The German government has announced a funding program worth up to €500 million (Au$836 million) to support the “Corona-compatible conversion” and upgrading of HVAC systems in public buildings.
Lately, much attention has focused on how HVAC systems can mitigate the risk of COVID-19 spreading in indoor spaces. This includes measures such as increasing fresh air intake, improving filtration, and using germicidal UV light – on top of non-HVAC measures such as decreasing occupancy rates and maintaining strict cleaning protocols. Airflow patterns have also been acknowledged as playing a role in the spread of the virus.
The German program will begin in October and run until 2024. Grants are available for public offices, museums, theatres, universities and schools. At this stage, private offices and firms will not be eligible.
According to a report from the BBC, the funding also covers CO2 sensors and there may be an additional push for schools without central HVAC systems or adequate natural ventilation to get mobile air purifiers.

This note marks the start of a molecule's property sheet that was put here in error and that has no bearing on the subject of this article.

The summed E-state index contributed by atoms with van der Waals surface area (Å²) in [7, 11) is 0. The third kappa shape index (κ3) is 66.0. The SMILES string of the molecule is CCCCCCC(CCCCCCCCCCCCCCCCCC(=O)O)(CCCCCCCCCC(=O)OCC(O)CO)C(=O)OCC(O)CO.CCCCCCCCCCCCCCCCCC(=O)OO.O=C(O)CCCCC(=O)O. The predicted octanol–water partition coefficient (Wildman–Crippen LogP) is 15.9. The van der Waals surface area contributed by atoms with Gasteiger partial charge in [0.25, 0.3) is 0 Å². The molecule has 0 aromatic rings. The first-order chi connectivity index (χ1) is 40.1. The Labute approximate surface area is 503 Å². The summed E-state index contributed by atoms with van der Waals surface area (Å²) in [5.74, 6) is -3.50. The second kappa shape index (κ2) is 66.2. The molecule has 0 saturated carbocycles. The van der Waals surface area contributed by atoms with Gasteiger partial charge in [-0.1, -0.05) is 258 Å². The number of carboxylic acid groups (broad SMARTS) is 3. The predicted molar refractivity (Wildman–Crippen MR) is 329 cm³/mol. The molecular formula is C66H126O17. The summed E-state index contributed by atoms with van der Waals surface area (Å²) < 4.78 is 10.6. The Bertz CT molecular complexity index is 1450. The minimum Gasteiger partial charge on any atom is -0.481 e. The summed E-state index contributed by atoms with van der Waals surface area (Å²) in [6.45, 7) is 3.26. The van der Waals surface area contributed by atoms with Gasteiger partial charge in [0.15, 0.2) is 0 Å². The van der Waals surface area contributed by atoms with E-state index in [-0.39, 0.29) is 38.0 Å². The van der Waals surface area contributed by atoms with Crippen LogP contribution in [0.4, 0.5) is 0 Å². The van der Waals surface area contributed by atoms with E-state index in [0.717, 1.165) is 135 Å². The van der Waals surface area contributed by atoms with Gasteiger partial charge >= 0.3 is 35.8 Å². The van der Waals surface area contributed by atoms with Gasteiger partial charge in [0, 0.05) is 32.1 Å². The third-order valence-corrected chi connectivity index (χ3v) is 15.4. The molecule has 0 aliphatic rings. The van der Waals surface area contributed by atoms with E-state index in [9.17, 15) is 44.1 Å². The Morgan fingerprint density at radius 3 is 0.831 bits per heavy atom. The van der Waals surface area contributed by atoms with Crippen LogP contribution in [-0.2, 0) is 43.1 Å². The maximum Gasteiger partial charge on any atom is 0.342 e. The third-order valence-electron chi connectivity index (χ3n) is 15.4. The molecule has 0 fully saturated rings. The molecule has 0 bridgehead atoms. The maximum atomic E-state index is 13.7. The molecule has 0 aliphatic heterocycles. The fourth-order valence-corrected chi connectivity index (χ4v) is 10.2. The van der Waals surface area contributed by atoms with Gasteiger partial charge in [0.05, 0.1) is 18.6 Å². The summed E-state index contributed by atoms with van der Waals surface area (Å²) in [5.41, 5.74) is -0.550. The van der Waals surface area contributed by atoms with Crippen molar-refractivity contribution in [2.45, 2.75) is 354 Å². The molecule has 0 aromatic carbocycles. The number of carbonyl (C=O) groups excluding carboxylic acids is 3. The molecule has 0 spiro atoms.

“The hygiene of indoor air is of great importance for infection control,” says Federal Minister of Economics Peter Altmaier, “especially if we are all going to spend more time indoors again soon.”
The investment shows a desire to encourage people back into public spaces and is in line with recent government statements in Australia.
At the end of September, the Australian Public Service Commission directed public servants back to the office. Prime Minister Scott Morrison supported the plan and encouraged business to do the same thing, to “get our CBDs humming again”.
Despite much lower case numbers than the rest of the world, office occupancy rates in Australia’s CBDs remain extremely low.